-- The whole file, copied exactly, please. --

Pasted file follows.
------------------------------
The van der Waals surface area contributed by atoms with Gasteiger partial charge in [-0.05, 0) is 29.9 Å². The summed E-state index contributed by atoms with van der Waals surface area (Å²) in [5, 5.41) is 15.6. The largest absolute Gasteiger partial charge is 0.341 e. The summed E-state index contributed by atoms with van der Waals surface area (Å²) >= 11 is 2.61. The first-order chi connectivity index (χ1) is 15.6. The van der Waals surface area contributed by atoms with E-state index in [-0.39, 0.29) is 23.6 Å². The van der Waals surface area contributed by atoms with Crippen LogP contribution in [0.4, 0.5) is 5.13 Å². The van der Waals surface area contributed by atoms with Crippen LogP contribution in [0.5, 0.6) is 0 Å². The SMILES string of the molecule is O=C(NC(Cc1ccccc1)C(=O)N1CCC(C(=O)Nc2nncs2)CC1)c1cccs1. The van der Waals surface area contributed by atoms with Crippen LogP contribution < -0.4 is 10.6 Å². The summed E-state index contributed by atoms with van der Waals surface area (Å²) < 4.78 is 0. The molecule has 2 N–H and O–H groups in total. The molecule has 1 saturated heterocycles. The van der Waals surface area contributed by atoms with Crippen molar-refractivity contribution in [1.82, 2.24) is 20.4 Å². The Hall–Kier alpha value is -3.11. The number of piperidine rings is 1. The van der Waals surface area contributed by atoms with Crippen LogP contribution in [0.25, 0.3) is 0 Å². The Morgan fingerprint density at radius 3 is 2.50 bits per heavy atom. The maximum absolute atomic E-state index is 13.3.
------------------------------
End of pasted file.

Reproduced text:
The van der Waals surface area contributed by atoms with Gasteiger partial charge in [-0.05, 0) is 29.9 Å². The summed E-state index contributed by atoms with van der Waals surface area (Å²) in [5, 5.41) is 15.6. The largest absolute Gasteiger partial charge is 0.341 e. The summed E-state index contributed by atoms with van der Waals surface area (Å²) >= 11 is 2.61. The first-order chi connectivity index (χ1) is 15.6. The van der Waals surface area contributed by atoms with E-state index in [-0.39, 0.29) is 23.6 Å². The van der Waals surface area contributed by atoms with Crippen LogP contribution in [0.4, 0.5) is 5.13 Å². The van der Waals surface area contributed by atoms with Crippen LogP contribution in [0.5, 0.6) is 0 Å². The SMILES string of the molecule is O=C(NC(Cc1ccccc1)C(=O)N1CCC(C(=O)Nc2nncs2)CC1)c1cccs1. The van der Waals surface area contributed by atoms with Crippen LogP contribution < -0.4 is 10.6 Å². The summed E-state index contributed by atoms with van der Waals surface area (Å²) < 4.78 is 0. The molecule has 2 N–H and O–H groups in total. The molecule has 1 saturated heterocycles. The van der Waals surface area contributed by atoms with Crippen molar-refractivity contribution in [1.82, 2.24) is 20.4 Å². The Hall–Kier alpha value is -3.11. The number of piperidine rings is 1. The van der Waals surface area contributed by atoms with Crippen LogP contribution in [0.25, 0.3) is 0 Å². The Morgan fingerprint density at radius 3 is 2.50 bits per heavy atom. The maximum absolute atomic E-state index is 13.3.